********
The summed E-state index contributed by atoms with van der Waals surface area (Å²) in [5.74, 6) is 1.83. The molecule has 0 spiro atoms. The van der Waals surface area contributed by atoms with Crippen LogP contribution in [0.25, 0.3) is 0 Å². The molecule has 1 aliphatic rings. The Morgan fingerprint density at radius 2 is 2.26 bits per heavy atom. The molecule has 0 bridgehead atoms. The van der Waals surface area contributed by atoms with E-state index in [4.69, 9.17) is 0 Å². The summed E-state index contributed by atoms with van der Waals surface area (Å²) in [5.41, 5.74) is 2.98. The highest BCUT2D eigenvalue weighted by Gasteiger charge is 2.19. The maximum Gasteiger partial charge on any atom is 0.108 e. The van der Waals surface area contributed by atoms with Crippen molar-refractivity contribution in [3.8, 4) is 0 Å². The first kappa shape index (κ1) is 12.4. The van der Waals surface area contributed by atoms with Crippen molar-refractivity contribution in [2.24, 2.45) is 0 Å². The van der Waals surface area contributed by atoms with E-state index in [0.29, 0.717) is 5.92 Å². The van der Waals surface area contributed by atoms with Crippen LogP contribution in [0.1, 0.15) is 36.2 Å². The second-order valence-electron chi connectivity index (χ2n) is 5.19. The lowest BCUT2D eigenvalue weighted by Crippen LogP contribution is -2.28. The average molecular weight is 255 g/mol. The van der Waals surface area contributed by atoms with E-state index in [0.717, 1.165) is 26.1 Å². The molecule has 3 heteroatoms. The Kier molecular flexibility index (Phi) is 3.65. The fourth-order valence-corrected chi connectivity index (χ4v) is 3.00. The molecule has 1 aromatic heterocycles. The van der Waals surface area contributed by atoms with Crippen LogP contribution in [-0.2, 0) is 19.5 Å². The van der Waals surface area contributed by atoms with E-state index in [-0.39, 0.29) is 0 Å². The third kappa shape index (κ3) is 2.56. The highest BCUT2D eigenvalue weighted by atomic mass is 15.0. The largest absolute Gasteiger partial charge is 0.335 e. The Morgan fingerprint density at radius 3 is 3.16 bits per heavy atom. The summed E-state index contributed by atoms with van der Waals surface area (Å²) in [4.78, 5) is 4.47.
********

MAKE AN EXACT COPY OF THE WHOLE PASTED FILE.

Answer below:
The summed E-state index contributed by atoms with van der Waals surface area (Å²) in [5.74, 6) is 1.83. The molecule has 0 spiro atoms. The van der Waals surface area contributed by atoms with Crippen LogP contribution in [0.25, 0.3) is 0 Å². The molecule has 1 aliphatic rings. The Morgan fingerprint density at radius 2 is 2.26 bits per heavy atom. The molecule has 0 bridgehead atoms. The van der Waals surface area contributed by atoms with E-state index in [4.69, 9.17) is 0 Å². The summed E-state index contributed by atoms with van der Waals surface area (Å²) in [5.41, 5.74) is 2.98. The highest BCUT2D eigenvalue weighted by Gasteiger charge is 2.19. The maximum Gasteiger partial charge on any atom is 0.108 e. The van der Waals surface area contributed by atoms with Crippen molar-refractivity contribution in [3.8, 4) is 0 Å². The first kappa shape index (κ1) is 12.4. The van der Waals surface area contributed by atoms with Crippen molar-refractivity contribution in [2.24, 2.45) is 0 Å². The van der Waals surface area contributed by atoms with E-state index in [0.29, 0.717) is 5.92 Å². The van der Waals surface area contributed by atoms with Crippen LogP contribution in [0.1, 0.15) is 36.2 Å². The second-order valence-electron chi connectivity index (χ2n) is 5.19. The lowest BCUT2D eigenvalue weighted by Crippen LogP contribution is -2.28. The average molecular weight is 255 g/mol. The van der Waals surface area contributed by atoms with E-state index in [0.717, 1.165) is 26.1 Å². The molecule has 3 heteroatoms. The Kier molecular flexibility index (Phi) is 3.65. The fourth-order valence-corrected chi connectivity index (χ4v) is 3.00. The molecule has 1 aromatic heterocycles. The van der Waals surface area contributed by atoms with Crippen LogP contribution in [-0.2, 0) is 19.5 Å². The van der Waals surface area contributed by atoms with E-state index in [-0.39, 0.29) is 0 Å². The third kappa shape index (κ3) is 2.56. The highest BCUT2D eigenvalue weighted by atomic mass is 15.0. The largest absolute Gasteiger partial charge is 0.335 e. The Morgan fingerprint density at radius 3 is 3.16 bits per heavy atom. The summed E-state index contributed by atoms with van der Waals surface area (Å²) in [4.78, 5) is 4.47.